Nordic poll shows support for variable DRS model
A series of polls covering Sweden, Denmark, Finland and Norway have found overwhelming public support for the Nordic deposit return scheme (DRS) model, with at least 97 per cent of respondents agreeing that their respective DRS is easy to use and understand.
The Norstat polls, which surveyed over 1,000 members of the public in each of the four countries, asked respondents whether they support the Nordic ‘variable’ model, where a varying deposit is levied on drinks containers based on their size and material, rather than a single flat-rate.
87 per cent of Finnish respondents agreed that this model was fairer for shoppers, whilst 81 per cent in Sweden, 78 per cent in Norway and 70 per cent in Denmark agreed.
The Nordic countries have recorded rising recycling rates since implementing their DRS, with Denmark achieving a bottle and can recycling rate of 90 per cent.
The polls were commissioned by Nature 2030 – an international coalition of businesses, politicians and activists working in cooperation to tackle environmental challenges such as plastic pollution, biodiversity loss and climate change.
In light of the poll’s findings, campaigners have urged the UK Government to implement a variable DRS, arguing that a flat-rate deposit would increase the use of single-use plastic by incentivising consumers to purchase large two-litre PET plastic bottles, as a flat deposit would represent a substantial percentage increase on the price of small drinks containers compared to larger options.
Dr Sharon George, course director for Environmental Sustainability and Green Technology at Keele University, said: “The survey results show the variable model used in the Nordics has stood the test of time.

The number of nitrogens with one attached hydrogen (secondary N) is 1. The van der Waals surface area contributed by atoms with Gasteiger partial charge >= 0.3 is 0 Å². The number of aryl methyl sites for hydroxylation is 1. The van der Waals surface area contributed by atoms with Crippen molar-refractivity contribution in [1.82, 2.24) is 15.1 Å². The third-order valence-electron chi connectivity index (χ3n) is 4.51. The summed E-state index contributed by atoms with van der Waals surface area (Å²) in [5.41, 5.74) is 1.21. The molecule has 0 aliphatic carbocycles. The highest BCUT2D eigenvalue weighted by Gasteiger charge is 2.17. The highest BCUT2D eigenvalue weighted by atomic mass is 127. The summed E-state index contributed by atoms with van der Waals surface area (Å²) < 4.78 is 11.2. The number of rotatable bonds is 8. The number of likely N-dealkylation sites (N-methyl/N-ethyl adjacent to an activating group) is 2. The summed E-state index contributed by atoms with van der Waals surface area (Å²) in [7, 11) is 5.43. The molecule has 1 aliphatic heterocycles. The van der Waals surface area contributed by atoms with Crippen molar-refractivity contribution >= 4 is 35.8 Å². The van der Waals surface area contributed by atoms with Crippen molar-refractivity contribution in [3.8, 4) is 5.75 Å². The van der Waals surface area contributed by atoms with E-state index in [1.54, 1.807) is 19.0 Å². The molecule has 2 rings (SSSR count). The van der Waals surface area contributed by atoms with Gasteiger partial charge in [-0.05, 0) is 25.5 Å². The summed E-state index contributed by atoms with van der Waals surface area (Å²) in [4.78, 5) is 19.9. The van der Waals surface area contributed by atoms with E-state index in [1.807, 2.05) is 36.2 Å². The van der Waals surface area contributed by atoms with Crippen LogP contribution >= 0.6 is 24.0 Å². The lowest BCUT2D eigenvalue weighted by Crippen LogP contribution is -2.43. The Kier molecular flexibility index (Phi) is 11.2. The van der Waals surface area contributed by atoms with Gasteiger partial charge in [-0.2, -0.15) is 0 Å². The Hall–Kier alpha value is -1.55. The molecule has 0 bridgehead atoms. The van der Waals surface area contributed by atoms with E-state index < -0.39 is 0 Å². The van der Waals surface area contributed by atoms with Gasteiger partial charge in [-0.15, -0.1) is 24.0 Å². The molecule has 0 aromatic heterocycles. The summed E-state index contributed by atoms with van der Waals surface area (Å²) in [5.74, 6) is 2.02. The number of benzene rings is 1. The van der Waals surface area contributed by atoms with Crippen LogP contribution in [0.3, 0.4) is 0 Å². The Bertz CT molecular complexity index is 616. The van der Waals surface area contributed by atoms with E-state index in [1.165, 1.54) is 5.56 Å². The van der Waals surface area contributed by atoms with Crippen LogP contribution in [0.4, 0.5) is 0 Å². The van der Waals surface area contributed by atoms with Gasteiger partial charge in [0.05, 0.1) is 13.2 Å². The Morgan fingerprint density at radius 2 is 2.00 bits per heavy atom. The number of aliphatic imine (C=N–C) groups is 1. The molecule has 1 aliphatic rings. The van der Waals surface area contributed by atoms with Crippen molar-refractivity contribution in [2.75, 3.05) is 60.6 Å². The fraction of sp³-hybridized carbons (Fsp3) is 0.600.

“There’s a huge opportunity for the UK Government to take the lead and innovate using tried-and-tested deposit return models to make Britain’s future scheme as effective as possible for the planet and consumer.”
The UK Government has committed to introducing a DRS across England and Wales by 2023, though the Department for Environment, Food and Rural Affairs (Defra) is yet to confirm which model will be used.
In Scotland, an ‘all-in’ DRS will be rolled out from April 2021, with a 20 pence deposit set to be placed on drinks containers made from aluminium, steel, glass and PET plastic – a flat-rate system rather than the variable Nordic fee.
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The Aluminium Packaging Recycling Organisation (Alupro) has raised concerns with the flat-rate model, warning that attaching the same deposit fee to containers of all sizes and materials could encourage consumers to choose larger plastic bottles, which would inadvertently contribute to plastic pollution.
Zero Waste Scotland, on the other hand, has claimed that Scotland’s DRS will have a positive impact on plastic pollution, estimating that the upcoming scheme will result in almost 31,000 fewer plastic bottles littered in Scotland each day, with a 90 per cent overall reduction in litter.